Monday, April 16, 2012

N is for Networks

[This is the 14th of my April A-Z Challenge series of posts on Symbols, Glyphs, and Sigils. Each day I'll try to include some material that old-school role-playing gamers will find useful, but I can't guarantee that there won't also just be a few posts filled with weirdness for the sake of weirdness....]

I hope today's topic isn't too much of a cheat, since I don't have a simple "symbol" for the idea that I'd like to talk about.  (Try these, if you really crave one?)  I also hope this idea isn't too much of a re-tread of stuff I talked about on E-day and I-day... There are many cool aspects to interconnected and interdependent Networks, no matter what the "nodes" and "links" actually represent.

Today I'm thinking about political and diplomatic networks.  I guess the "nodes" could be towns, cities, nation-states, or planets (the latter in a sci-fi setting!).  The links between them are relationships:  Alliance or enmity?  Do trade goods flow freely?  Does a common religion forge a bond?  Prior to the modern age, the INTENSITY of feeling between two regions (whether friend or enemy) was probably tightly correlated with the distance between them.  These days, that's probably still largely true, but technology is making distance less of an issue.  Here's a graphical representation of a randomly distributed set of nodes, where the thickness and brightness of the linking lines depends only on physical closeness:

One of the fun parts about tabletop role-playing is setting up a "sandbox" type world for the players to explore.  Game masters love making maps, but the real verisimilitude comes when working out the relationships that link the points on the map together.  Alexis Smolensk is infamous for delving deeply into the economic aspects of these linkages.  Old-school RPGs often had "racial preference" tables that told you what the various demi-human species thought of one another.  1st edition AD&D used the following continuum of default feelings:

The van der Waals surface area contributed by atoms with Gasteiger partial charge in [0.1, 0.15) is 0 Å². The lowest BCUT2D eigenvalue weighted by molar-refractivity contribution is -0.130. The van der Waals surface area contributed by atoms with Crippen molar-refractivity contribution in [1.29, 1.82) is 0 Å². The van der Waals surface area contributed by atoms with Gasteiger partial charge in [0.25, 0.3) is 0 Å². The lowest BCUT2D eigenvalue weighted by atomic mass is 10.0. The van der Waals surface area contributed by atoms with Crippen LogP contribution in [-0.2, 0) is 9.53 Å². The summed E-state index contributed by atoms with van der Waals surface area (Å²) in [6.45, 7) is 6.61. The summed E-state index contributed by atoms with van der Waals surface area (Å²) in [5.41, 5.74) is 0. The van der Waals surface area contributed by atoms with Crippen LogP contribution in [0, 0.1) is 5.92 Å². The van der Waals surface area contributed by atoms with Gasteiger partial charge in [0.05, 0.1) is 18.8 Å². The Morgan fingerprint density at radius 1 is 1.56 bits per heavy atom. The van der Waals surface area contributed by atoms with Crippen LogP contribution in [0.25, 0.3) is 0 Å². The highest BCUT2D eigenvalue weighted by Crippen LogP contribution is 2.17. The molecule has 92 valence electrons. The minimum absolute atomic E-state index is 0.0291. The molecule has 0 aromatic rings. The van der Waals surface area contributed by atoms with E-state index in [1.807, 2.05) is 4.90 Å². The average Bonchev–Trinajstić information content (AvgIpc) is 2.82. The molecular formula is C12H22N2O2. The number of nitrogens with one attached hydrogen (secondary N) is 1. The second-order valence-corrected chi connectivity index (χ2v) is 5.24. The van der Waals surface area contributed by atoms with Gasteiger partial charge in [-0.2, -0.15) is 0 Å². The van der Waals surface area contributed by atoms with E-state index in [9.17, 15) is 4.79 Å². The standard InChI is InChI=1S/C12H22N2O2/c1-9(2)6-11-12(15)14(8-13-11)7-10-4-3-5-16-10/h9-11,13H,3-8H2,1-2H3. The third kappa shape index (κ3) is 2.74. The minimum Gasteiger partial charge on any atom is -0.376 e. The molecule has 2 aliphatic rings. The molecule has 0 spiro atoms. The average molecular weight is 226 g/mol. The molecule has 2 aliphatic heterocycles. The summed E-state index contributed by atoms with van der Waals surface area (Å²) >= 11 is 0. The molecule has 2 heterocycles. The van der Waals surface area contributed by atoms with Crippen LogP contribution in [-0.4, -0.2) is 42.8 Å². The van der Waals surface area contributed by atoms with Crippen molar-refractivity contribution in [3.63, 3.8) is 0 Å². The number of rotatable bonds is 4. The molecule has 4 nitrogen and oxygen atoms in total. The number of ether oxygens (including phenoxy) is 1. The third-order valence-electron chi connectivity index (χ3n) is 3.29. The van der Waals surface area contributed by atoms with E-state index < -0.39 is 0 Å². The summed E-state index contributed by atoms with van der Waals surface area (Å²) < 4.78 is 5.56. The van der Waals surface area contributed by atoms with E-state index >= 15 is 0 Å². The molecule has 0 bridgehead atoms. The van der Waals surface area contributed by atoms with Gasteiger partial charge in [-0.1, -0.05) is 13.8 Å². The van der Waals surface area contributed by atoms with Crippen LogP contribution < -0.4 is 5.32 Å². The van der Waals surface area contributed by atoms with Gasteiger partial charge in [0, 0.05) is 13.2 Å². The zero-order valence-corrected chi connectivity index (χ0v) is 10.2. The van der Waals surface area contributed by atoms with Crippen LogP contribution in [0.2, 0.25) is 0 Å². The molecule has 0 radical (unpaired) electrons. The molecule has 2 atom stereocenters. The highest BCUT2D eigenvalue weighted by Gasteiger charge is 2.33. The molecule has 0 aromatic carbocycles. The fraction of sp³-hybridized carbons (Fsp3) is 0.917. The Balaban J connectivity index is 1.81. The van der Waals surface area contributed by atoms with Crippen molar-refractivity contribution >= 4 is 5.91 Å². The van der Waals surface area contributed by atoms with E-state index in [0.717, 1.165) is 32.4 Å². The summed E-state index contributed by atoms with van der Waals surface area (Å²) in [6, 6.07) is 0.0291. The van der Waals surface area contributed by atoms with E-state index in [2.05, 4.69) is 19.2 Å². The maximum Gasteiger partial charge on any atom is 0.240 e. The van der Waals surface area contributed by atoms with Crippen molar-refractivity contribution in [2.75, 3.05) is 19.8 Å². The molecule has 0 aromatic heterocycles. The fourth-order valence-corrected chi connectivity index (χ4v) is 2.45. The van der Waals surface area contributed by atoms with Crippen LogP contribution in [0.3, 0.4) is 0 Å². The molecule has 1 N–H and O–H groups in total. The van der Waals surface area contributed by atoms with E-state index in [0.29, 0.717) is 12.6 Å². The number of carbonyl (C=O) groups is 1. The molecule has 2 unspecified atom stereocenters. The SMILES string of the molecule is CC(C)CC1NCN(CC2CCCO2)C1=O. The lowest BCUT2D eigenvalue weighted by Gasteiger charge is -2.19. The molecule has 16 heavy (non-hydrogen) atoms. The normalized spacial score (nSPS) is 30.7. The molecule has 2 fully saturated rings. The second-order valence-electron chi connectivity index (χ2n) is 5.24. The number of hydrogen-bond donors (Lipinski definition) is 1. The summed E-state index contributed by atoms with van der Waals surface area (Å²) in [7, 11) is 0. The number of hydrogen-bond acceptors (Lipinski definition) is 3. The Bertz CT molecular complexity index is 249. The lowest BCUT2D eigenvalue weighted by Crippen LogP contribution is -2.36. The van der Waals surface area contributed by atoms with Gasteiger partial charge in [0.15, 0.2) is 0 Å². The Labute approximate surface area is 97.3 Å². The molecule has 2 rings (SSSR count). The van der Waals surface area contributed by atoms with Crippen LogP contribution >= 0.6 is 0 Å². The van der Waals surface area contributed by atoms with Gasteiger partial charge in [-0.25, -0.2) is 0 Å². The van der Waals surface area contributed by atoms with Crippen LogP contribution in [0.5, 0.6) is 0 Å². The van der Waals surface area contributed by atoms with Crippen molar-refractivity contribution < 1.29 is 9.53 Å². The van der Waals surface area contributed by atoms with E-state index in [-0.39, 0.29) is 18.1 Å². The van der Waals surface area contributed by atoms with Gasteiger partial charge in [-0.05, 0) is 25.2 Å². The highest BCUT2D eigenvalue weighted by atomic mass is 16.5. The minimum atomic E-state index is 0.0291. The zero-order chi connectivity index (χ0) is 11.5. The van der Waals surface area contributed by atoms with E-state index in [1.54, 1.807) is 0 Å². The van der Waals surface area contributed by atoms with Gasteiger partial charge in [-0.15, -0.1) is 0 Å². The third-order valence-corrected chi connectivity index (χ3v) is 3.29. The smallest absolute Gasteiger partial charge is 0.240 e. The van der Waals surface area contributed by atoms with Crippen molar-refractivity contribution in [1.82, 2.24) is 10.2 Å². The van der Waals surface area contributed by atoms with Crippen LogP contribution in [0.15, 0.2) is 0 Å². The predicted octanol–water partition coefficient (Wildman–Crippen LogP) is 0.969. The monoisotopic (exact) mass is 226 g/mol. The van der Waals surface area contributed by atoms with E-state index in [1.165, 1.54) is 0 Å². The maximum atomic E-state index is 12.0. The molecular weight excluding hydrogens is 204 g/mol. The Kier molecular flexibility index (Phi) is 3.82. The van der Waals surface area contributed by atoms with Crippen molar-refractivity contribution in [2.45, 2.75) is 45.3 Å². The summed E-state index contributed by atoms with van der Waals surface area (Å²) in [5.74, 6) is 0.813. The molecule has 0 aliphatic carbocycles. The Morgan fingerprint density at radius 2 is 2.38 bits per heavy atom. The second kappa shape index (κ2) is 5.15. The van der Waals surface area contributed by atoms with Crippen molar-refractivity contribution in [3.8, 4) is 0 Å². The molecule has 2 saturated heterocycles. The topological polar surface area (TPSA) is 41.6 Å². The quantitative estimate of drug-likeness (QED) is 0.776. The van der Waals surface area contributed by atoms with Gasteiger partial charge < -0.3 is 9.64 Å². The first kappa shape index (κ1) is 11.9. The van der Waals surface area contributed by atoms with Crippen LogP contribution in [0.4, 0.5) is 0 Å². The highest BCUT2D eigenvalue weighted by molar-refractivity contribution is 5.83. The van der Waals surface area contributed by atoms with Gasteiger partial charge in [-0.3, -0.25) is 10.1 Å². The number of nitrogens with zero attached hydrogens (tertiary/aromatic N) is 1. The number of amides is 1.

preference > goodwill > tolerance > neutrality > antipathy > hatred

...and I think it would be straightforward to apply these labels to neighboring towns and cities, as well.  In a similar vein, I've seen some computer variants of games like Diplomacy and Civilization use specific hierarchies of political relationship (see here or here, for example) as a way to quantify the difficulty or ease of accomplishing specific goals.  I've assembled a few of these lists together to form the following gradation of 11 steps...

One could imagine any connection between two locations on the map having a known "temperature."  Over time, it can heat up or cool down -- and it's especially fun when the player characters become embroiled in these events.  In a fantasy, feaux-feudal setting, maybe something like Jeff Rients' random castle shenanigans could kick off a chain of events that cause the mercury to skyrocket!  :-)


  1. I like your theme! Though a lot is way too complex for my small brain, I enjoy learning new things and I can do just that by reading your posts. Well done!

    From Diary of a Writer in Progress

  2. Thanks! I may be getting into "Cliff Claivin" mode here a bit, though... He used to always bring up all of the most irrelevant factoids. ;-)